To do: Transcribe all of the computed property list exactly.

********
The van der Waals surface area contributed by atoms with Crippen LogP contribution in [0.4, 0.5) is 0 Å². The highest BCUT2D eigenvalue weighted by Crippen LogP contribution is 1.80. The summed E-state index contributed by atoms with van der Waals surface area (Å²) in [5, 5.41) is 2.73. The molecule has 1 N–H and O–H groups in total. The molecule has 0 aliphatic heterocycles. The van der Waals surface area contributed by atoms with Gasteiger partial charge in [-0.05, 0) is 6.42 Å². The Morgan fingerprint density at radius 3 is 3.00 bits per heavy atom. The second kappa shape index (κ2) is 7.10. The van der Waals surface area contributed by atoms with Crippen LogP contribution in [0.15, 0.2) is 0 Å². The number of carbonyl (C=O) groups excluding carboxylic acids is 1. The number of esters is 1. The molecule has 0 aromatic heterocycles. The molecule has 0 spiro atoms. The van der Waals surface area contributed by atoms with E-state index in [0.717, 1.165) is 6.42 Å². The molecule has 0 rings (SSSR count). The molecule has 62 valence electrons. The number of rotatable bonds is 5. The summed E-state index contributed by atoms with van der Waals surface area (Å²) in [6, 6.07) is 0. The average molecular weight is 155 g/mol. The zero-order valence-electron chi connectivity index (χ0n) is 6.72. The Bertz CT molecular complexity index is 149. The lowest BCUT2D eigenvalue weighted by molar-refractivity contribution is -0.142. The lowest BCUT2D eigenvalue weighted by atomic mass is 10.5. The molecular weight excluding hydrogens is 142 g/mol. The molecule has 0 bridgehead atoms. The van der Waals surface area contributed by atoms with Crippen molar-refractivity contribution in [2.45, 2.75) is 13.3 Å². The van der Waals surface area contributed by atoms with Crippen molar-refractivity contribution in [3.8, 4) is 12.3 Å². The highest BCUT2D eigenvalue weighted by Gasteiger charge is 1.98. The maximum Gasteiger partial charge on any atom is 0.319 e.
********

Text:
The van der Waals surface area contributed by atoms with Crippen LogP contribution in [0.4, 0.5) is 0 Å². The highest BCUT2D eigenvalue weighted by Crippen LogP contribution is 1.80. The summed E-state index contributed by atoms with van der Waals surface area (Å²) in [5, 5.41) is 2.73. The molecule has 1 N–H and O–H groups in total. The molecule has 0 aliphatic heterocycles. The van der Waals surface area contributed by atoms with Gasteiger partial charge in [-0.05, 0) is 6.42 Å². The Morgan fingerprint density at radius 3 is 3.00 bits per heavy atom. The second kappa shape index (κ2) is 7.10. The van der Waals surface area contributed by atoms with Crippen LogP contribution in [0.15, 0.2) is 0 Å². The number of carbonyl (C=O) groups excluding carboxylic acids is 1. The number of esters is 1. The molecule has 0 aromatic heterocycles. The molecule has 0 spiro atoms. The van der Waals surface area contributed by atoms with E-state index in [0.717, 1.165) is 6.42 Å². The molecule has 0 rings (SSSR count). The molecule has 62 valence electrons. The number of rotatable bonds is 5. The summed E-state index contributed by atoms with van der Waals surface area (Å²) in [6, 6.07) is 0. The average molecular weight is 155 g/mol. The zero-order valence-electron chi connectivity index (χ0n) is 6.72. The Bertz CT molecular complexity index is 149. The lowest BCUT2D eigenvalue weighted by molar-refractivity contribution is -0.142. The lowest BCUT2D eigenvalue weighted by atomic mass is 10.5. The molecular weight excluding hydrogens is 142 g/mol. The molecule has 0 bridgehead atoms. The van der Waals surface area contributed by atoms with Crippen molar-refractivity contribution in [2.45, 2.75) is 13.3 Å². The van der Waals surface area contributed by atoms with Crippen molar-refractivity contribution in [3.8, 4) is 12.3 Å². The highest BCUT2D eigenvalue weighted by Gasteiger charge is 1.98. The maximum Gasteiger partial charge on any atom is 0.319 e.